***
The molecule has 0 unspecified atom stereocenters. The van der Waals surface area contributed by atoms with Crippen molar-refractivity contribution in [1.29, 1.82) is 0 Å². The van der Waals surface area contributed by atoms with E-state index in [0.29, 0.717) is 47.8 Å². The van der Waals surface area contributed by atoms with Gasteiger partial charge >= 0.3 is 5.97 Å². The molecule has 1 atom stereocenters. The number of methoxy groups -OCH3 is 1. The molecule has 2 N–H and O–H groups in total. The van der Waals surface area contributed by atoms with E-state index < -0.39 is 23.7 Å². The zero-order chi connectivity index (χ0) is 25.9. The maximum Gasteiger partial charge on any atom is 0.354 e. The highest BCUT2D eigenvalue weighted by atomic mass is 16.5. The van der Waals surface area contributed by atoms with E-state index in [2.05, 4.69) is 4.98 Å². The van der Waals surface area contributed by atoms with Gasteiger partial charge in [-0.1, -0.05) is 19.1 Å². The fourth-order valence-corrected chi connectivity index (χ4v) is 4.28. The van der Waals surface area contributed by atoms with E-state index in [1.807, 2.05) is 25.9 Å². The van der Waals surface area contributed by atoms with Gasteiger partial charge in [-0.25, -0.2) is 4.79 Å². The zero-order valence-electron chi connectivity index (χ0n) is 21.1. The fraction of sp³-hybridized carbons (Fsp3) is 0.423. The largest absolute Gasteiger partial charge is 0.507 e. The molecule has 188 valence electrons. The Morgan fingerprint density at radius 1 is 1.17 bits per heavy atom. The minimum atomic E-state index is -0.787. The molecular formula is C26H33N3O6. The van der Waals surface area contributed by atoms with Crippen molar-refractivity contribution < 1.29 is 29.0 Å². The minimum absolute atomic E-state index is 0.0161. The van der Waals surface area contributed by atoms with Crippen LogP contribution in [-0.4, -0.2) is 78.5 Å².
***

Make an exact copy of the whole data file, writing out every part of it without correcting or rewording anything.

The molecule has 0 unspecified atom stereocenters. The van der Waals surface area contributed by atoms with Crippen molar-refractivity contribution in [1.29, 1.82) is 0 Å². The van der Waals surface area contributed by atoms with E-state index in [0.29, 0.717) is 47.8 Å². The van der Waals surface area contributed by atoms with Gasteiger partial charge >= 0.3 is 5.97 Å². The molecule has 1 atom stereocenters. The number of methoxy groups -OCH3 is 1. The molecule has 2 N–H and O–H groups in total. The van der Waals surface area contributed by atoms with E-state index < -0.39 is 23.7 Å². The zero-order chi connectivity index (χ0) is 25.9. The maximum Gasteiger partial charge on any atom is 0.354 e. The highest BCUT2D eigenvalue weighted by atomic mass is 16.5. The van der Waals surface area contributed by atoms with E-state index in [2.05, 4.69) is 4.98 Å². The van der Waals surface area contributed by atoms with Gasteiger partial charge in [-0.1, -0.05) is 19.1 Å². The fourth-order valence-corrected chi connectivity index (χ4v) is 4.28. The van der Waals surface area contributed by atoms with E-state index in [1.807, 2.05) is 25.9 Å². The van der Waals surface area contributed by atoms with Gasteiger partial charge in [-0.25, -0.2) is 4.79 Å². The zero-order valence-electron chi connectivity index (χ0n) is 21.1. The fraction of sp³-hybridized carbons (Fsp3) is 0.423. The largest absolute Gasteiger partial charge is 0.507 e. The molecule has 188 valence electrons. The Morgan fingerprint density at radius 1 is 1.17 bits per heavy atom. The minimum atomic E-state index is -0.787. The molecular formula is C26H33N3O6. The van der Waals surface area contributed by atoms with Crippen molar-refractivity contribution < 1.29 is 29.0 Å². The minimum absolute atomic E-state index is 0.0161. The van der Waals surface area contributed by atoms with Crippen LogP contribution in [-0.4, -0.2) is 78.5 Å².